Mosaic retinoblastoma means a fraction of cells in the whole body carry one mutated copy of the RB1 gene.
Each cell also carries one normal copy of the RB1 gene. The rest of the cells carry two normal copies of RB1.
Mosaicism is a form of heritable RB1-/- retinoblastoma that cannot be inherited because it only happens at or after conception.
Imagine a two cell embryo. Each of the two cells has two normal copies of RB1. In the process of cell division, one copy of the gene in one cell somehow becomes damaged.
Now there are four cells, but one carries a mutated copy of the RB1 gene. Those four cells then divide to become eight cells – two carrying a mutated copy of RB1, and six undamaged. When the eight cells divide to become sixteen, four will have a damaged copy of RB1, and 12 will be undamaged. So the process continues.
When the baby is born, 25% of his cells will carry a mutated copy of RB1 and one normal copy of the gene. The other 75% of cells will carry two normal copies.
For retinoblastoma to develop, the other copy RB1 must also become mutated in a retinal cell where one copy of the gene is already damaged.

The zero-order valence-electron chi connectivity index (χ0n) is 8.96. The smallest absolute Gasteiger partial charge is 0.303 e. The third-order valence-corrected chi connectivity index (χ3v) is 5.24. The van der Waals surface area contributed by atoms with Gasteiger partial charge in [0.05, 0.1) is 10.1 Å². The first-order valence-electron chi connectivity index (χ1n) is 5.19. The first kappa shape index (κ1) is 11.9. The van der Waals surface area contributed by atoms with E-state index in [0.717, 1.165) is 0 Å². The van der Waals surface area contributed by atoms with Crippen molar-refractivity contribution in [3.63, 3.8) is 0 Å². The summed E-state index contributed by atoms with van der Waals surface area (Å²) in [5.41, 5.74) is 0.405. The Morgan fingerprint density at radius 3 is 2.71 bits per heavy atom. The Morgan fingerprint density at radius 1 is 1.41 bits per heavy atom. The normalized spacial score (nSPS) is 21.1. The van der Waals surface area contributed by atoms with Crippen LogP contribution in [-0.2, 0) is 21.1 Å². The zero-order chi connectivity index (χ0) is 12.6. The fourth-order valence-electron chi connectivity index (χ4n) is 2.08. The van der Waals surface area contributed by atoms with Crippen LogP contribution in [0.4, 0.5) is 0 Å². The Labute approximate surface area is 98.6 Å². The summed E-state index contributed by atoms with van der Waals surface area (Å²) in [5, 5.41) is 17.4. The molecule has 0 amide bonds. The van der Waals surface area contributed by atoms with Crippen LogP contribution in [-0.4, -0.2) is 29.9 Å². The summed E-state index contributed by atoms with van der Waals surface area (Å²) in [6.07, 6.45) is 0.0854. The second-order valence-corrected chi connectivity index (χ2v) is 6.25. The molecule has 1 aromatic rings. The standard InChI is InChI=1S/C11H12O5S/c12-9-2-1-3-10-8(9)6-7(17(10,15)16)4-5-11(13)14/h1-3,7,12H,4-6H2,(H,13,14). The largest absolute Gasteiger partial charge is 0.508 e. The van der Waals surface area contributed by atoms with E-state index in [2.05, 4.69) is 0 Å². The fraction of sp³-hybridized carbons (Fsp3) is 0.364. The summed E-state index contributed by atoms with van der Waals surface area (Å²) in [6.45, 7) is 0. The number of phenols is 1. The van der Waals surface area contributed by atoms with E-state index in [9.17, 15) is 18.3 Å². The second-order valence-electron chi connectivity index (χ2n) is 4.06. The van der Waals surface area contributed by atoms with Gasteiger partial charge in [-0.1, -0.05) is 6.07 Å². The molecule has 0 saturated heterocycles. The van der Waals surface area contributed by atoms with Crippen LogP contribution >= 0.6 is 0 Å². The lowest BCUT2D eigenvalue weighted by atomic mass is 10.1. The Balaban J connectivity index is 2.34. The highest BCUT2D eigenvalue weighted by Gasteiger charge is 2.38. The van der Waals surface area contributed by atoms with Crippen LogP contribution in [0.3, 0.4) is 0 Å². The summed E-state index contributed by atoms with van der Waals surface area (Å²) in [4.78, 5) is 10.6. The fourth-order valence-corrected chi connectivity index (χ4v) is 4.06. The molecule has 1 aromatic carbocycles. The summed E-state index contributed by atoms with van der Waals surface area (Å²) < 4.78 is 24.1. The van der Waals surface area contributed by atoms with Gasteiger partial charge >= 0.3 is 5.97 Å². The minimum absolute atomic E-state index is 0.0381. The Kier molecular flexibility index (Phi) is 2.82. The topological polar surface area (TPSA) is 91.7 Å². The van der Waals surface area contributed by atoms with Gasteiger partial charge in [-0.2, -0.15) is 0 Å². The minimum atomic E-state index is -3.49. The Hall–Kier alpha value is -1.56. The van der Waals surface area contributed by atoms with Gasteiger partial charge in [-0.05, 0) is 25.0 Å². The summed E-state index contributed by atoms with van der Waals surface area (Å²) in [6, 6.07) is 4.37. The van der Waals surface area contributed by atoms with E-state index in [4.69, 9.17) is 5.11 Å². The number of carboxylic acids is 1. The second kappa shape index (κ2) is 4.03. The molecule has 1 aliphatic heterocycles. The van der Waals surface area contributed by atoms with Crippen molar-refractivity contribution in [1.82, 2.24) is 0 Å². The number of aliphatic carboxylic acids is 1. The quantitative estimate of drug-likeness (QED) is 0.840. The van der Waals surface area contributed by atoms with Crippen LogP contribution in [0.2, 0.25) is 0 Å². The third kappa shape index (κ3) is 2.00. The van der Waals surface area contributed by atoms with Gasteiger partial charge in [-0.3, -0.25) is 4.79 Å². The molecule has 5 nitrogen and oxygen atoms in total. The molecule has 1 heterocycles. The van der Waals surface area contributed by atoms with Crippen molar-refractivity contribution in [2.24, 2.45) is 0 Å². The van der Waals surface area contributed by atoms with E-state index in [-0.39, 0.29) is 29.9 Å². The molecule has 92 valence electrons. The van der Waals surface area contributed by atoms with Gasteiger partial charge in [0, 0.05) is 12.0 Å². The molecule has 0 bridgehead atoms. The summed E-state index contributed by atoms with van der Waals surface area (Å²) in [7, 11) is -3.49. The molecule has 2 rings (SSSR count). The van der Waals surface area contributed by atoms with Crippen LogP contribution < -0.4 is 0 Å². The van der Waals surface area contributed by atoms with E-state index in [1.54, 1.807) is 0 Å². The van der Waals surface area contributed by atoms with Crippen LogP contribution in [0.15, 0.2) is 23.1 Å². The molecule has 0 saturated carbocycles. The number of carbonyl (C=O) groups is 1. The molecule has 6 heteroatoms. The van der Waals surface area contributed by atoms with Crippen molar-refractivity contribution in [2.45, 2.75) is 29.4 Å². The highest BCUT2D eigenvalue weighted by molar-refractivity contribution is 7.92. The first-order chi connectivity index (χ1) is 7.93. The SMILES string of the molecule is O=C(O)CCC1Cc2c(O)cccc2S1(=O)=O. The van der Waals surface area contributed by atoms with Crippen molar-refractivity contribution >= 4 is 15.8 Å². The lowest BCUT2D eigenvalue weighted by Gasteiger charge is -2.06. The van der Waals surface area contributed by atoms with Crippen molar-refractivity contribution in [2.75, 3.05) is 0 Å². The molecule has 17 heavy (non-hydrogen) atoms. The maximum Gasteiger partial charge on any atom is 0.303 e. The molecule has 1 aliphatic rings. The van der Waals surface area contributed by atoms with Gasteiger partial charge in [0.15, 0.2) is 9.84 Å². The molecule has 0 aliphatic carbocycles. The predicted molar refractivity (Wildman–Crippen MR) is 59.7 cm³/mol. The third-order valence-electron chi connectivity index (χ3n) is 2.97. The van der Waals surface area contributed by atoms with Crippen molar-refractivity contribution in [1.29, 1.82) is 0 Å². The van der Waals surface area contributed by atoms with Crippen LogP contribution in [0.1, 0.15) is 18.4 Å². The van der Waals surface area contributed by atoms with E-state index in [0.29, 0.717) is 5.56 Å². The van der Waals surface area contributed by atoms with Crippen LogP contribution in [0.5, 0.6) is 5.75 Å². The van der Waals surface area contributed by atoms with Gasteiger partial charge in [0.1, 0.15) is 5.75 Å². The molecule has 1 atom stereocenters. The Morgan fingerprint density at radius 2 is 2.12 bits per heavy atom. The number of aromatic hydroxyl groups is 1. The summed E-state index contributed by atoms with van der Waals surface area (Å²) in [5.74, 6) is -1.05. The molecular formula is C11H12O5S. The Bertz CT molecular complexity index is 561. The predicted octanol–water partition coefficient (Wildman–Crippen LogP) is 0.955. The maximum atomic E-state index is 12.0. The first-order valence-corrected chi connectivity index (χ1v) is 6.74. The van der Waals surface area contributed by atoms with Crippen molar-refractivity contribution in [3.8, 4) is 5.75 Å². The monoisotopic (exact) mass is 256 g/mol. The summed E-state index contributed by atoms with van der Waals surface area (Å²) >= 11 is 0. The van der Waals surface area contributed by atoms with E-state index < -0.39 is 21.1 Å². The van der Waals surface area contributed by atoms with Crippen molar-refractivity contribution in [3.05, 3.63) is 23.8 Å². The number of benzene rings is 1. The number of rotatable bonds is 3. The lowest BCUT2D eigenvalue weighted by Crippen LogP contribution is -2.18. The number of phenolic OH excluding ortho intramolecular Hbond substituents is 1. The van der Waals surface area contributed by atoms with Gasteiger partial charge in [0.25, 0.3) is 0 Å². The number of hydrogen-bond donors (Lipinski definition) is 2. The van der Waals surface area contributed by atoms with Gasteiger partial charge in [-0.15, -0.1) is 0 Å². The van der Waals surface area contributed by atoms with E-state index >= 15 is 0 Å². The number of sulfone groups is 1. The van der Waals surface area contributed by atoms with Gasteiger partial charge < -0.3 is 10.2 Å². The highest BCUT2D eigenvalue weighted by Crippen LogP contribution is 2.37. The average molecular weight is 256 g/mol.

Risk for Retinoblastoma
Mosaicism can happen in both boys and girls, and children with a mosaic mutation can have retinoblastoma. Theoretically, the lower the fraction of affected cells, the lower the risk of developing retinoblastoma. Many children with a mosaic mutation develop cancer in only one eye.
If the gonad (egg or sperm cell) has an RB1 mutation, the baby will carry that mutation in every cell, and will most likely develop tumours in both eyes.
If genetic testing finds the child has a mosaic RB1 mutation, parents and siblings are not at risk, since mosaicism cannot be inherited. However, offspring of the affected child will have a risk for inheriting the mutation, which would be present in all cells of the body.
Testing and Research
Some technologies can detect low level RB1 mutations, particularly PCR for the precise mutation. PCR (polymerase chain reaction) makes millions of copies of a known piece of DNA. If the fraction of cells with the RB1 mutation is very small, testing blood with many technologies will not see the mutation.
Mosaicism of RB1 was first shown at Retinoblastoma Solutions (now Impact Genetics) in Toronto, the world’s only lab dedicated solely to RB1 genetic testing and research. The demonstrated rate for mosaicism at Impact Genetics is about 8%, though the incidence is a little higher, since very low level mosaicism cannot currently be detected.